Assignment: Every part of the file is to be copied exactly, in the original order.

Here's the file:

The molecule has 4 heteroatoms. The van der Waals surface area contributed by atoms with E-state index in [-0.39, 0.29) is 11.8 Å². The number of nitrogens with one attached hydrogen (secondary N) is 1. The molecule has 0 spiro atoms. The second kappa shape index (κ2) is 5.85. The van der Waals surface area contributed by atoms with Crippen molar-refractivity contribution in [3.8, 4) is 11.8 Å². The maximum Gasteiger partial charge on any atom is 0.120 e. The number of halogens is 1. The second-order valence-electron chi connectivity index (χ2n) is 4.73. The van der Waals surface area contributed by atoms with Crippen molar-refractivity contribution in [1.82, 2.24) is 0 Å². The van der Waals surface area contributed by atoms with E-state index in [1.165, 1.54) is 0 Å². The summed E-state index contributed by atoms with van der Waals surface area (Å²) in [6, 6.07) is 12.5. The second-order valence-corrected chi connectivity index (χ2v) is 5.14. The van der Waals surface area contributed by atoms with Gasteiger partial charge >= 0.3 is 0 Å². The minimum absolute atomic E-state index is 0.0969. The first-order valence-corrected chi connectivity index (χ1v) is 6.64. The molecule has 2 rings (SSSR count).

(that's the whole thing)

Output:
The molecule has 4 heteroatoms. The van der Waals surface area contributed by atoms with E-state index in [-0.39, 0.29) is 11.8 Å². The number of nitrogens with one attached hydrogen (secondary N) is 1. The molecule has 0 spiro atoms. The second kappa shape index (κ2) is 5.85. The van der Waals surface area contributed by atoms with Crippen molar-refractivity contribution in [3.8, 4) is 11.8 Å². The maximum Gasteiger partial charge on any atom is 0.120 e. The number of halogens is 1. The second-order valence-electron chi connectivity index (χ2n) is 4.73. The van der Waals surface area contributed by atoms with Crippen molar-refractivity contribution in [1.82, 2.24) is 0 Å². The van der Waals surface area contributed by atoms with E-state index in [1.165, 1.54) is 0 Å². The summed E-state index contributed by atoms with van der Waals surface area (Å²) in [6, 6.07) is 12.5. The second-order valence-corrected chi connectivity index (χ2v) is 5.14. The van der Waals surface area contributed by atoms with Gasteiger partial charge >= 0.3 is 0 Å². The minimum absolute atomic E-state index is 0.0969. The first-order valence-corrected chi connectivity index (χ1v) is 6.64. The molecule has 2 rings (SSSR count).